Briefly about political principles and objectives of our project

The military invasion of February 24 shocked the world. While the Russian armed forces are destroying entire cities and killing civilians in Ukraine, the militaristic hysteria within Russia has been matched by total censorship and stiffening repression. 

After months of the most extensive media coverage and commentators attention some fundamental questions about this war remain unanswered. Why did this war begin? Why is it so hard to stop? What is the basis of its support in Russia? And most importantly, what will happen afterwards. 

To answer these questions, emotion, moral preaching, or geopolitical speculation are not enough. Far more clarity can be gained by examining the structural socio-economic underpinnings of Putin’s regime and analyzing the myths its propaganda has endlessly reproduced. 

The ideology and practice of imperialism in contemporary Russia are inextricably linked to enormous material inequality and the disempowerment of workers. This connection, however, remains unconsidered even among many opponents of the war. As socialists, we are convinced that the leftist position is capable of offering an explanation of what is going on, but more importantly it could help to build a broad and democratic anti-war movement. 

This is why we have opened Posle (“after” in Russian), a platform for political reflection on this criminal war, its preconditions and consequences. Posle welcomes scholars, journalists, activists, and eyewitnesses, and is open to everyone who seeks to understand the present and to imagine the future.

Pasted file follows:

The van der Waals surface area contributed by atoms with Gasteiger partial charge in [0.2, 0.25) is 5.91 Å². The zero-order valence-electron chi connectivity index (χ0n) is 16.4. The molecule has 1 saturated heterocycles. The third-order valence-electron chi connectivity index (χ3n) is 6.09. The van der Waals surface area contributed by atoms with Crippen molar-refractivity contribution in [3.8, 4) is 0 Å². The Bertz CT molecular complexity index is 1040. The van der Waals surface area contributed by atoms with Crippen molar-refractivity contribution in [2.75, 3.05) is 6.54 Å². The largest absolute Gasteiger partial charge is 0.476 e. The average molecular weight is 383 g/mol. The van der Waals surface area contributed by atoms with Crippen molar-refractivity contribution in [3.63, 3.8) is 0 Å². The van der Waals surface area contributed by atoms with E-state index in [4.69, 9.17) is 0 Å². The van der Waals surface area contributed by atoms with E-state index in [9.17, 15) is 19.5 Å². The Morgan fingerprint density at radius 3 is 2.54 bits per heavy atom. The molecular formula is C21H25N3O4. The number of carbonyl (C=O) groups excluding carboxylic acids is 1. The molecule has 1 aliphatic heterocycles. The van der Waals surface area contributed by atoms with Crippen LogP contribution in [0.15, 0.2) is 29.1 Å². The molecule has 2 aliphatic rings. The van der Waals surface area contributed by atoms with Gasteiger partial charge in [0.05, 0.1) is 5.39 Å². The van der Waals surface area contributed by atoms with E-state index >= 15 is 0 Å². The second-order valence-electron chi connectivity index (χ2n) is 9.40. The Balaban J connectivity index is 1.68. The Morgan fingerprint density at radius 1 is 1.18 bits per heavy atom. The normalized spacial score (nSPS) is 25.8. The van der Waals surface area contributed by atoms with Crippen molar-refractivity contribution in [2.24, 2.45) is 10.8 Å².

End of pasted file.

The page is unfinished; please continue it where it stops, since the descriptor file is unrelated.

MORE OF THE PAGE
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“In Almost Every Village Someone Was Killed”
“In Almost Every Village Someone Was Killed”
Partial Mobilization: Six Stories. Part 2
Partial Mobilization: Six Stories. Part 2
Partial Mobilization: Six Stories. Part 1
Partial Mobilization: Six Stories. Part 1
Briefly about political principles and objectives of our project

The military invasion of February 24 shocked the world. While the Russian armed forces are destroying entire cities and killing civilians in Ukraine, the militaristic hysteria within Russia has been matched by total censorship and stiffening repression. 

After months of the most extensive media coverage and commentators attention some fundamental questions about this war remain unanswered. Why did this war begin? Why is it so hard to stop? What is the basis of its support in Russia? And most importantly, what will happen afterwards. 

To answer these questions, emotion, moral preaching, or geopolitical speculation are not enough. Far more clarity can be gained by examining the structural socio-economic underpinnings of Putin’s regime and analyzing the myths its propaganda has endlessly reproduced. 

The ideology and practice of imperialism in contemporary Russia are inextricably linked to enormous material inequality and the disempowerment of workers. This connection, however, remains unconsidered even among many opponents of the war. As socialists, we are convinced that the leftist position is capable of offering an explanation of what is going on, but more importantly it could help to build a broad and democratic anti-war movement. 

This is why we have opened Posle (“after” in Russian), a platform for political reflection on this criminal war, its preconditions and consequences. Posle welcomes scholars, journalists, activists, and eyewitnesses, and is open to everyone who seeks to understand the present and to imagine the future.   

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“In Almost Every Village Someone Was Killed”
“In Almost Every Village Someone Was Killed”
Partial Mobilization: Six Stories. Part 2
Partial Mobilization: Six Stories. Part 2
Partial Mobilization: Six Stories. Part 1
Partial Mobilization: Six Stories. Part 1
“At Some Point, Everything You Do Becomes Activism”
“At Some Point, Everything You Do Becomes Activism”
Not a Single Soldier for the Criminal War!
Not a Single Soldier for the Criminal War!

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